Foreign Minister Sergey Lavrov’s statement and responses to media questions at a joint news conference following talks with Austrian Federal Minister for Europe, Integration and Foreign Affairs Karin Kneissl, Moscow, April 20, 2018

Friday, 20 April 2018 06:14

Ladies and gentlemen,

First of all, I would like to note that it was very pleasant to welcome my Austrian colleague, Federal Minister for Europe, Integration and Foreign Affairs of the Republic of Austria Karin Kneissl, who is visiting Russia in this capacity for the first time.

Our detailed talks encompassed a wide range of issues, primarily on the bilateral agenda.

We discussed the status of and prospects for bilateral ties, with due consideration for the results of the February 28 meeting between President of the Russian Federation Vladimir Putin and Federal Chancellor of the Republic of Austria Sebastian Kurz in Moscow. We noted that, despite the uneasy situation in Europe, sustained dialogue between our states continues to develop constructively.

We praised the current level of cooperation between our various national ministries, agencies and parliaments, as well as between Russian and Austrian regions. We praised stronger ties between civil societies. Russia and Austria advocate expanded cooperation relying on various mechanisms that have won a reputation for themselves, including the Mixed Intergovernmental Commission for Trade and Economic Cooperation, as well as the Russian-Austrian Business Council. We hope that these entities will meet in May and June.

We discussed the upcoming 50th anniversary of initial gas supplies from the Soviet Union to Austria and expressed satisfaction with the current level of energy cooperation, primarily under the joint projects of Gazprom and Austria’s oil and gas concern OMV.

We reviewed the implementation of the Declaration on Partnership for Modernisation that was signed in 2011. In this context we expressed our mutual interest in advancing large-scale infrastructure projects, including the construction of the wide-gauge Kosice-Vienna railway.

We are traditionally interested in expanding cultural and humanitarian exchanges. We praised the successful overlapping Year of Tourism in 2017. We are confident that the Year of Music and Cultural Routes, being held in 2018, will contribute to mutual understanding and contacts between people.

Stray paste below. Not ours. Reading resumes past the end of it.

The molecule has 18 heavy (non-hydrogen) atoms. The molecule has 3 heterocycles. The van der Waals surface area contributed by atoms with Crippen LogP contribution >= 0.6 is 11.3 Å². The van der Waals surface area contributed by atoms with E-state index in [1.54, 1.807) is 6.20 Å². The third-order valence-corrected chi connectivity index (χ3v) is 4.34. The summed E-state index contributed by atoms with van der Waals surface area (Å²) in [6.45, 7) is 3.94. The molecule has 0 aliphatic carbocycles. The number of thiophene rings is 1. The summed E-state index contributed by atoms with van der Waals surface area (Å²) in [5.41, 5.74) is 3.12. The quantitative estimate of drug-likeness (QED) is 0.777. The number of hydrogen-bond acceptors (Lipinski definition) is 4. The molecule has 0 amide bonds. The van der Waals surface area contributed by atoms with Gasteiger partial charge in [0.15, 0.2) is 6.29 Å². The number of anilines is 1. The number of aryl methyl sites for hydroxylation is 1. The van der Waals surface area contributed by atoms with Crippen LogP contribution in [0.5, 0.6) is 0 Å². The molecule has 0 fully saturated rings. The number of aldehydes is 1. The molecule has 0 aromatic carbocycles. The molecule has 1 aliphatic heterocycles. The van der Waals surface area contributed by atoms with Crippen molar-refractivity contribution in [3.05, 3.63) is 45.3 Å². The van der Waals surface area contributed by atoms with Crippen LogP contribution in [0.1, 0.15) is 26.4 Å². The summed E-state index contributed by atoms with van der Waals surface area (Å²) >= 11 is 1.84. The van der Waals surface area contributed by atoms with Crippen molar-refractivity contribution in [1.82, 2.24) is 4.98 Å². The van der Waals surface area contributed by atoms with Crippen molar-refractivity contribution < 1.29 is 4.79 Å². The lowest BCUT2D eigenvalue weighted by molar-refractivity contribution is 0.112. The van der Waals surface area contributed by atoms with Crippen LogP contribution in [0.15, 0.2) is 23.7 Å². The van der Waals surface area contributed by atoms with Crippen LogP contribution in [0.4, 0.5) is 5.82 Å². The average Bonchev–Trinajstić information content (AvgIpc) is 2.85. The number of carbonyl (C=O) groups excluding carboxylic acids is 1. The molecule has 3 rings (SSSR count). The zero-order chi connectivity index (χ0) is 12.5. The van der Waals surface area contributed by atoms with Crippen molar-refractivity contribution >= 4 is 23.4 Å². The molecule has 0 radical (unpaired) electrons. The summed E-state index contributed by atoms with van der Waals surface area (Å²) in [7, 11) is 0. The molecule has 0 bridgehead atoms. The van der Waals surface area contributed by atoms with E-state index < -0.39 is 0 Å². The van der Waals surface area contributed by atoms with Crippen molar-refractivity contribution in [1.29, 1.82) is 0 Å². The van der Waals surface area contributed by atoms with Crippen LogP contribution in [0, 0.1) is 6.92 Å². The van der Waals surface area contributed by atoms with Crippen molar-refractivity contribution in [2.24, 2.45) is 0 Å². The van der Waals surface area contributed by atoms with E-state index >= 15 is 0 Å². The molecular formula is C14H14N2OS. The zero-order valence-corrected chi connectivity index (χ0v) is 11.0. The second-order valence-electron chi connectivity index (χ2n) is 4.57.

We also discussed relations between Russia and the European Union in connection with Austria’s upcoming presidency of the EU from July 1 and until the end of 2018.

We spoke in detail about various conflicts, primarily those in the Middle East, above all Syria, the status of the Palestinian-Israeli peace settlement and the situation in other conflict zones, including Iraq, Libya and Yemen.

We also discussed the Ukrainian issue. We believe there is no alternative to following through on the Minsk Package of Measures. We reviewed the OSCE’s role in implementing the Minsk Agreements and the possibility of bolstering this role by approving a UN Security Council resolution on protecting the OSCE Special Monitoring Mission. As you know, the Russian Federation submitted the relevant draft resolution to the UN Security Council in September 2017.

We also informed our Austrian colleagues in great detail about our assessments of the difficulties still hampering the fulfilment of the Minsk Agreements.

Russia and Austria are both interested in stepping up joint efforts in the area of counter-terrorism operations and illegal immigration. We hope that this dialogue will continue via bilateral channels and as part of Russia-UN relations.

Question: I am sure you will say that the issues of Syria and Ukraine are not connected but the EU sanctions against Russia are a huge load and they do great damage to the Russian economy. Are you willing to make some concessions if these sanctions are lifted?